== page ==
Evaluation of physiological and blood serum differences in heat-tolerant (Romosinuano) and heat-susceptible (Angus) Bos taurus cattle during controlled heat challenge
Additional Document Info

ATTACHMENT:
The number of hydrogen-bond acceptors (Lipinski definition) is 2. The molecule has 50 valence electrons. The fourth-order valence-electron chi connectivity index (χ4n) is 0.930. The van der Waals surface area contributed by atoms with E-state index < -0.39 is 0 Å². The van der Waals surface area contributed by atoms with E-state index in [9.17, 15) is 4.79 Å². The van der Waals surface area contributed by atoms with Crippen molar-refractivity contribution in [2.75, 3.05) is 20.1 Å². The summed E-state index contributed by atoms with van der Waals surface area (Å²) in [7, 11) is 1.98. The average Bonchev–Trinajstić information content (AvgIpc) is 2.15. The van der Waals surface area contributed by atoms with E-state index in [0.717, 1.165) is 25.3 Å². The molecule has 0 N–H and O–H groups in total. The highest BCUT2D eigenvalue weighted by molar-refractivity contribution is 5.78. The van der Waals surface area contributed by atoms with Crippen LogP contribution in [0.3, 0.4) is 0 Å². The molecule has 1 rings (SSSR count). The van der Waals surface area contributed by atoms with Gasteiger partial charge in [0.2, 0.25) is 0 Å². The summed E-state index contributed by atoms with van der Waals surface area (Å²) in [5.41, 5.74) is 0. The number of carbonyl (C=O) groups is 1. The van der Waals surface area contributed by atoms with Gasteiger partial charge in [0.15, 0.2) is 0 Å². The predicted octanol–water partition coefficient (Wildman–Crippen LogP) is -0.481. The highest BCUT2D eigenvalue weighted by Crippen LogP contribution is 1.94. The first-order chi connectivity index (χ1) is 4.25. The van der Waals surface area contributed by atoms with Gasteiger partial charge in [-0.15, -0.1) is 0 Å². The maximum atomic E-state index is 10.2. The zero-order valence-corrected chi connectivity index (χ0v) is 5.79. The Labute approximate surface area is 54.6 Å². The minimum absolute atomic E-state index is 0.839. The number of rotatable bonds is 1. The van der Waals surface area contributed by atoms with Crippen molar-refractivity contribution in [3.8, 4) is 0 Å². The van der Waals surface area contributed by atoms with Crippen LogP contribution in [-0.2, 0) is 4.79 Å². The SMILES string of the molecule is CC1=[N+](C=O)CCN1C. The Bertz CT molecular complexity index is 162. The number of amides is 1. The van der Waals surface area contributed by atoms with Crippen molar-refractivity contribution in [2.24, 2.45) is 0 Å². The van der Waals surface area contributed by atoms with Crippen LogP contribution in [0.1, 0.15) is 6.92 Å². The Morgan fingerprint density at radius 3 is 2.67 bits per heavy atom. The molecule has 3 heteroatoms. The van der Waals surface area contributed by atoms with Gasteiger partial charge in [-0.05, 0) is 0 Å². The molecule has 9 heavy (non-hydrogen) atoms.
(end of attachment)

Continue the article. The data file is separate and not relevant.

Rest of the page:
A study was performed to evaluate differences in thermoregulatory ability of 2 Bos taurus breeds with known differences in heat tolerance. Nine Angus (AG; 304 +/- 7 kg of BW) and 9 Romosinuano (RO; 285 +/- 7.5 kg of BW) steers were transported to the Brody Environmental Center at the University of Missouri. Steers were housed for 18 d at thermoneutrality (TN; 21 degrees C) before initiation of heat stress (HS), which consisted of daily cyclic air temperature (26 degrees C, night; 36 degrees C, day) for 14 d. Rectal temperature and respiration rate were measured 6 times daily throughout the study. Sweat rates at shaved skin sites were recorded on specific days. Blood samples were taken once per week. Angus steers maintained rectal temperature 0.5 degrees C greater than RO at TN (P < 0.001). Likewise, respiration and sweat rates were greater (P < 0.001) in AG than RO at TN (P < 0.05). Rectal temperature increased during HS for both breeds with AG maintaining greater temperatures (P < 0.001). Both breeds increased respiration rate during HS, with AG steers exhibiting the greater rate (P < 0.001). Sweat rate increased more than 4-fold during HS (P < 0.001), followed by reduction after 7 d. Even after HS acclimation, AG exhibited the greater sweat rate (P < 0.001). Breed differences for serum leptin, creatinine, and cholesterol were found throughout the study with AG being greater than RO. Although there were no breed differences (P = 0.21) at TN, only AG steers exhibited a HS-induced increase (P < 0.05) in prolactin, creatinine, and cholesterol concentrations to suggest that an increase in rectal temperature is required for this effect. Use of rectal temperature along with endocrine markers, such as prolactin, may aid in the identification of B. taurus sensitivity to heat.